loading page

β-Caryophyllene inhibits monoacylglycerol lipase activity and increases 2-AG levels: a new mechanism of endocannabinoid-mediated analgesia?
  • +8
  • Jost Klawitter,
  • Weibke Weissenborn,
  • MacKenzie Walz,
  • Jelena Klawitter,
  • Matthew Jackson,
  • Cristina Sempio,
  • Sonja Joksimovic,
  • Touraj Shokati,
  • Ingo Just,
  • Uwe Christians,
  • Slobodan M. Todorovic
Jost Klawitter
University of Colorado Denver School of Medicine
Author Profile
Weibke Weissenborn
University of Colorado Denver School of Medicine
Author Profile
MacKenzie Walz
University of Colorado Denver School of Medicine
Author Profile
Jelena Klawitter
University of Colorado Denver School of Medicine
Author Profile
Matthew Jackson
University of Colorado Denver School of Medicine
Author Profile
Cristina Sempio
University of Colorado Denver School of Medicine
Author Profile
Sonja Joksimovic
University of Colorado Denver School of Medicine
Author Profile
Touraj Shokati
University of Colorado Denver School of Medicine
Author Profile
Ingo Just
Hannover Medical School
Author Profile
Uwe Christians
University of Colorado Denver School of Medicine
Author Profile
Slobodan M. Todorovic
University of Colorado Denver School of Medicine
Author Profile

Abstract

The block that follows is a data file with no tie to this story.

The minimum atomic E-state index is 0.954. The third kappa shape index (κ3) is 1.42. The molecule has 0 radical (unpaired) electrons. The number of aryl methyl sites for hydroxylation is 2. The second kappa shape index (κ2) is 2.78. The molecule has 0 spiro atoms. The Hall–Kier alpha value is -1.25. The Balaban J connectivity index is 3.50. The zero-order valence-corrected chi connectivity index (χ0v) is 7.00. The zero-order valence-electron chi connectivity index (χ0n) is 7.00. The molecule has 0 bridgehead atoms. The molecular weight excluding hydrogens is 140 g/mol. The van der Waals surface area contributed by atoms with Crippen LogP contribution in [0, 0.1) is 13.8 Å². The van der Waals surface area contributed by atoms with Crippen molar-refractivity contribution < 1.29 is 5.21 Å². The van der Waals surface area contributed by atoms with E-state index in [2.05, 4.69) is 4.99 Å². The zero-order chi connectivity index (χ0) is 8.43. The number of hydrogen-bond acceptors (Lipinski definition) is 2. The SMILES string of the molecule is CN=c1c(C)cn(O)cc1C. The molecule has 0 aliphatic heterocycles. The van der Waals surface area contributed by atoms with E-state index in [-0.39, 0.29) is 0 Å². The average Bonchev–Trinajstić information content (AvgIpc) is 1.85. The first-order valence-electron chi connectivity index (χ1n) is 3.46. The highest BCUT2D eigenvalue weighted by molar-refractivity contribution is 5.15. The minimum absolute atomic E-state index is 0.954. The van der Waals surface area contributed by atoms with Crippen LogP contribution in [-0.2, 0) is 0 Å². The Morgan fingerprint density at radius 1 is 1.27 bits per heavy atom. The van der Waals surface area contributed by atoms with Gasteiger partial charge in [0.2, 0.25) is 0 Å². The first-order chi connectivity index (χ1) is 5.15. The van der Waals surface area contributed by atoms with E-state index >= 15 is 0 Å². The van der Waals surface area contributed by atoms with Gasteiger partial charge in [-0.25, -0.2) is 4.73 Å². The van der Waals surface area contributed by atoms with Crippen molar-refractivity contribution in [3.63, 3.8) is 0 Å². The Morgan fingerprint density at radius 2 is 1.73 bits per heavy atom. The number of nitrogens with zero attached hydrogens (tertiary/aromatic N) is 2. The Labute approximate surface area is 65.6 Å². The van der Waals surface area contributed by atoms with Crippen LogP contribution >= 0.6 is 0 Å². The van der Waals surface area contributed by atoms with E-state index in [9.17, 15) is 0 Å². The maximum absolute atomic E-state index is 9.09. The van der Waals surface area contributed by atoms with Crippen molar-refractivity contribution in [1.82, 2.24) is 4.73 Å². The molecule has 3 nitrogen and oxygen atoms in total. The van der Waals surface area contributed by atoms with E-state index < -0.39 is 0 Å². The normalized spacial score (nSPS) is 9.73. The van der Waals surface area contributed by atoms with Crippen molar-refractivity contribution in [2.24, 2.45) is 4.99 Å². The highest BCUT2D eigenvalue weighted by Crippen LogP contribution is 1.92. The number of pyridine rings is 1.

Introduction. β-Caryophyllene (BCP) has been shown to be an effective anti-inflammatory agent in chronic and inflammatory pain models. Since limited data are available for BCP in acute pain, we tested efficacy of BCP in an acute post-surgical pain model. Methods. BCP was tested in an acute postsurgical pain model. Animals were treated with vehicle, 10, 25, 50 and 75 mg/kg BCP that was injected intra-peritoneally (i.p.). Time dependent paw withdrawal response (PWR) were evaluated using von Frey filaments and plasma and tissue samples were taken. BCP levels were determined in tissue (paw and spine) and plasma using an HPLC-MS based approach. Endocannabinoids (2-arachidonoylglycerol) were also evaluated in plasma and tissues using an HPLC-MS based approach. Monoacylglycerol lipase (MAGL) activity was evaluated in-vitro as well as ex vivo. Results. A dose-dependent improvement of hyperalgesia was observed up to 85% of the baseline value 30 minutes after administration of the highest BCP dose of 75 mg/kg. A BCP dose-dependent increase in the 2-arachidonoylglycerol (2-AG) levels was observed with 9.9 ± 6.4 ng/mL in the 75 mg/kg dose group as compared to vehicle controls with 3.0 ± 2.5 ng/mL. In vitro MAGL enzyme activity assessment using 2-AG as the substrate revealed an IC50 of 7.4 µM of BCP for MAGL inhibition. Conclusion. These data showed that BCP inhibits MAGL activity in-vitro and in-vivo causing 2-AG levels to rise. Since the endocannabinoid 2-AG is a CB1 and CB2 receptor agonist, we propose the 2-AG-mediated cannabinoid receptor activation may contribute to BCP’s mechanism of analgesia.